The case of the day is Acushnet Co. v. Thiede (D. Ariz. 2013). Acushnet sought leave to serve process on Dualwin Sporting Goods Co. via email in China. The judge granted the motion. Much of the short decision is taken up with citations to cases approving service by email, but lest anyone get the wrong idea, the true basis for the decision was the fact that Acushnet’s investigation had revealed that Dualwin had “falsified its physical address data.” When a defendant’s address is unknown, the Hague Service Convention simply has no application (see Art. 1). So the case is rightly decided, but as with all cases approving service by email in Hague Service Convention countries that have objected to service by postal channels, use caution before citing!
The case of the day is Loeb ex rel. Universal Travel Group v. First Judicial District Court (Nev. 2013). Loeb brought a shareholder derivative action on behalf of Universal Travel Group against its officers and director, Jiangping Jiang, Jiang Xie, Hujie Gao, Jiduan Yuan, Lizong Wang, Wenbin An, Lawrence Lee, Yizhao Zhang, and Liquan Wang, all of whom reside in China. Universal refused to disclose their addresses to Loeb’s lawyers, and Loeb sought leave to serve by publication. Under Nevada law (in particular Nev. R. Civ. P. 4(e)(1)(i)), when a defendant’s address is known, service by publication is permissible in some cases, but the plaintiff must also mail the documents to the defendant. After Loeb filed his motion, Universal did disclose the addresses. The District Court denied the motion, and Loeb petitioned the Nevada Supreme Court for a writ of mandamus.
The court denied the petition. The decision is clearly correct, because under the law of the forum the service was not complete until the plaintiff both published the notice and mailed the documents to the defendant. I would have addressed the issue a little differently than the Nevada court did. It seems to me that the real issue is that China objects to service by postal channels. In a country that had not made such an objection, it would seems that service by publication would be entirely consistent with the Convention. The court did not address service by postal channels under Article 10(a) at all, which is curious.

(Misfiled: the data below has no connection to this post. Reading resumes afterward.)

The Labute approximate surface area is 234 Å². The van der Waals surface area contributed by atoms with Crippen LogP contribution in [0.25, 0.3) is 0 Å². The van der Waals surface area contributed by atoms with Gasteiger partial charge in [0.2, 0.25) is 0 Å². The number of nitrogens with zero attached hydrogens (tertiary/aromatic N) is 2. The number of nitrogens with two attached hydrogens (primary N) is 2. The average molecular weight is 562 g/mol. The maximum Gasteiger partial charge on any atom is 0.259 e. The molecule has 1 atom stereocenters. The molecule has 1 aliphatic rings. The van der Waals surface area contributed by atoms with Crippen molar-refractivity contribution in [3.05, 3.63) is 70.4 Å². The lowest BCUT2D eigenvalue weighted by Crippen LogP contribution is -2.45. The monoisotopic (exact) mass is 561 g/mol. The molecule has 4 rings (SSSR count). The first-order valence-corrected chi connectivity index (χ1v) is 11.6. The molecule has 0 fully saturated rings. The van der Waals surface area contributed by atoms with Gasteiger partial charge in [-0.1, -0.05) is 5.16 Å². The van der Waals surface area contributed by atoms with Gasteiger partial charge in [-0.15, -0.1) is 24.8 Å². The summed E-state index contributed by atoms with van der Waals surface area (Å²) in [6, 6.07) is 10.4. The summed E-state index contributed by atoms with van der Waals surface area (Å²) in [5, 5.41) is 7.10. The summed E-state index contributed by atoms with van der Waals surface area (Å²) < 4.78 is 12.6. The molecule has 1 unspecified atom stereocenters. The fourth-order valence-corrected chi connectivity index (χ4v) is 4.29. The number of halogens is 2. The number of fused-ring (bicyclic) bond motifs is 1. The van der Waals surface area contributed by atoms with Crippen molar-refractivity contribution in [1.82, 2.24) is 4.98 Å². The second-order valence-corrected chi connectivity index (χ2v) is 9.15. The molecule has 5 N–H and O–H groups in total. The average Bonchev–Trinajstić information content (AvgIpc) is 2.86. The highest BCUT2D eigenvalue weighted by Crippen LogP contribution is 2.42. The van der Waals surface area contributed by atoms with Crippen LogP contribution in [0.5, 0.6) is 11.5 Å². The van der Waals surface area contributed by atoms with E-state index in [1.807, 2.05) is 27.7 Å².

The case of the day is Lexmark International, Inc. v. Ink Technologies Printer Supplies, LLC (S.D. Ohio 2013). The plaintiff sought leave to serve defendants in China and Germany via email. The judge noted that both China and Germany are parties to the Hague Service Convention. The judge granted the motion. He did not analyze the Convention in any detail, beyond noting that “Email service has been approved even where, as here, the country objects to Article 10 of the Hague Convention.” And for that proposition, he cited the two worst cases ever, Gurung v. Malhotra and FTC v. PCCare247. I mean, really!
It seems to me that one problem with a decision like this—beyond being flat-out wrong—is that it is decided on an ex parte basis, without any opposition. That’s not to excuse the sloppiness of judges who don’t stop to ask themselves what provision of the Convention authorizes the method of service they are so liberally permitting. But it’s understandable that a judge would follow a case such as Gurung when no one is there to explain why Gurung was obviously wrongly decided.
I want to end all of my posts from now on as follows: “Furthermore, it is my opinion that Gurung v. Malhotra must be repudiated.”